The mission of InCommon is to create and support a common trust framework for U.S. education and research. This includes trustworthy shared management of access to on-line resources in support of education and research in the United States.
Mission: ISTE inspires educators worldwide to use technology to innovate teaching and learning, accelerate good practice and solve tough problems in education by providing community, knowledge and the ISTE Standards, a framework for rethinking education and empowering learners.
Just as motorists take driver’s education to learn how to recognize and react to road situations, digital age students need a course in how to navigate precarious situations online, such as cyberbullying and copyright infringement.
From Forbes: "The toolkit explains, in frightening detail, why teacher and student data is vulnerable, including, in both cases, the fact that ownership of the data is not always clear. There is a full chapter laying out the pertinent privacy laws as they currently stand (if you think you know FERPA, you may be unaware of the loopholes that have been added over the past decade)."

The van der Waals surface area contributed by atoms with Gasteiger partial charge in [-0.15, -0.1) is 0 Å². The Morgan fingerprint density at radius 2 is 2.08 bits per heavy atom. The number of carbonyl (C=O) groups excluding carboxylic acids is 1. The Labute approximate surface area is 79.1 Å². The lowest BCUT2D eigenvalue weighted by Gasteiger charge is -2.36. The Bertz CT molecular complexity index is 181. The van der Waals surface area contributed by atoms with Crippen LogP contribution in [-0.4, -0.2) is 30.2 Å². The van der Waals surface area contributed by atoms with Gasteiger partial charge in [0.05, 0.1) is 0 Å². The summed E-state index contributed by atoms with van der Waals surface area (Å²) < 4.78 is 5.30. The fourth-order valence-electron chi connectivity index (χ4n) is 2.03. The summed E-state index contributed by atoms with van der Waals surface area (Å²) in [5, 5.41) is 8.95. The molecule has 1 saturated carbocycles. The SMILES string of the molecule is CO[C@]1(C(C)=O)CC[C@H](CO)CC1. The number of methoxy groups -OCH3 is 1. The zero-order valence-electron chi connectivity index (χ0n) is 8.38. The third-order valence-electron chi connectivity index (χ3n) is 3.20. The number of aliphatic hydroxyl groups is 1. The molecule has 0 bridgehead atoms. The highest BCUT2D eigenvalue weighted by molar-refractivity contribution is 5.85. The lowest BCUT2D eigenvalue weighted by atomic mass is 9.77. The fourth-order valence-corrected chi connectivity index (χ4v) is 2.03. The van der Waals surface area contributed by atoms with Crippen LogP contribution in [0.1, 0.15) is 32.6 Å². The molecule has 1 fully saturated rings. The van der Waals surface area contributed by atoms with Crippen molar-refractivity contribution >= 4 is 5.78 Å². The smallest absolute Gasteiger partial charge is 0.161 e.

Can we tie library usage data to student success? Yes! The goal of this project: to show, using university metrics of success, what library use does for student success at the U of M. A partnership of UM Libraries and the office of IR.
The move to digital information systems has allowed student data to become more visible and centralized. Technological mediation has also brought a range of third parties into data collection and analysis processes. Often data is being collected and retained without the knowledge of the individuals whose data and activities are being tracked. This report discusses these data privacy issues in regards to student analytics activities.
Many leading providers of digital content to libraries in North America are changing the way they provide access to library patrons. Instead of allowing anonymous access via well-established channels, these providers are increasingly seeking personally identifiable, individual patron data. Often these efforts to gather more patron data are bundled into efforts to “enhance” or modernize platforms as the sector moves towards single sign on, and away from traditional, IP-based access. The providers have many possible drivers to gather this data: personalization, analytics, marketing, et al. This approach is unacceptable.